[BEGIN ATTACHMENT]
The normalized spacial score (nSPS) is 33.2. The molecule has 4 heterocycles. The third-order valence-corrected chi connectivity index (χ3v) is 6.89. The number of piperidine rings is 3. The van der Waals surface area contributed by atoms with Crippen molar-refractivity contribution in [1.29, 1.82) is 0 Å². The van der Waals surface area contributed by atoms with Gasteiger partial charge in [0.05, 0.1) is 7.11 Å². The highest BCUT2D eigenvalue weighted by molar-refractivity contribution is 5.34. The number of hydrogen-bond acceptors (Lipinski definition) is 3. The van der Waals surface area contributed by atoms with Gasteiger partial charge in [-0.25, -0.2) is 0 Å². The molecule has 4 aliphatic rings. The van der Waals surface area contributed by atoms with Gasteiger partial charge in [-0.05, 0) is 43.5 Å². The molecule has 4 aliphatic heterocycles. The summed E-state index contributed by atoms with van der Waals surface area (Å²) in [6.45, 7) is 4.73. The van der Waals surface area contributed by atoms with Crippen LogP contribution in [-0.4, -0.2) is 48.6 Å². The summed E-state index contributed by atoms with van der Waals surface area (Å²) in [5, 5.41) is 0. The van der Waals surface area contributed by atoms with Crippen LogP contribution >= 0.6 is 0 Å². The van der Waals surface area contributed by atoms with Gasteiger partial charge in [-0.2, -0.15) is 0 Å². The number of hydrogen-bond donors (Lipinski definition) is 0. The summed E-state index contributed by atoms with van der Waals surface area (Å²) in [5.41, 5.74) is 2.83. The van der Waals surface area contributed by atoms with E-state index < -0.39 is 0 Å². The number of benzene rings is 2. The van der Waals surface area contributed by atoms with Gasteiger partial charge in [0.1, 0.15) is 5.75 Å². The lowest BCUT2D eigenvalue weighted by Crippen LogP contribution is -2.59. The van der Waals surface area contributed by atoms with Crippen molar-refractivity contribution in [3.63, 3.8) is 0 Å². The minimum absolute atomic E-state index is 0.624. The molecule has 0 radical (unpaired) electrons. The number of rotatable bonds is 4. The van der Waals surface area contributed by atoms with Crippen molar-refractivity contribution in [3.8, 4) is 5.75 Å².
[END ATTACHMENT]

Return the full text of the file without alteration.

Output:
The normalized spacial score (nSPS) is 33.2. The molecule has 4 heterocycles. The third-order valence-corrected chi connectivity index (χ3v) is 6.89. The number of piperidine rings is 3. The van der Waals surface area contributed by atoms with Crippen molar-refractivity contribution in [1.29, 1.82) is 0 Å². The van der Waals surface area contributed by atoms with Gasteiger partial charge in [0.05, 0.1) is 7.11 Å². The highest BCUT2D eigenvalue weighted by molar-refractivity contribution is 5.34. The number of hydrogen-bond acceptors (Lipinski definition) is 3. The van der Waals surface area contributed by atoms with Gasteiger partial charge in [-0.25, -0.2) is 0 Å². The molecule has 4 aliphatic rings. The van der Waals surface area contributed by atoms with Gasteiger partial charge in [-0.05, 0) is 43.5 Å². The molecule has 4 aliphatic heterocycles. The summed E-state index contributed by atoms with van der Waals surface area (Å²) in [6.45, 7) is 4.73. The van der Waals surface area contributed by atoms with Crippen LogP contribution in [-0.4, -0.2) is 48.6 Å². The summed E-state index contributed by atoms with van der Waals surface area (Å²) in [5, 5.41) is 0. The van der Waals surface area contributed by atoms with Crippen LogP contribution >= 0.6 is 0 Å². The van der Waals surface area contributed by atoms with Gasteiger partial charge in [-0.2, -0.15) is 0 Å². The number of hydrogen-bond donors (Lipinski definition) is 0. The summed E-state index contributed by atoms with van der Waals surface area (Å²) in [5.41, 5.74) is 2.83. The van der Waals surface area contributed by atoms with E-state index < -0.39 is 0 Å². The number of benzene rings is 2. The van der Waals surface area contributed by atoms with Gasteiger partial charge in [0.1, 0.15) is 5.75 Å². The lowest BCUT2D eigenvalue weighted by Crippen LogP contribution is -2.59. The van der Waals surface area contributed by atoms with Crippen molar-refractivity contribution in [3.63, 3.8) is 0 Å². The minimum absolute atomic E-state index is 0.624. The molecule has 0 radical (unpaired) electrons. The number of rotatable bonds is 4. The van der Waals surface area contributed by atoms with Crippen molar-refractivity contribution in [3.8, 4) is 5.75 Å².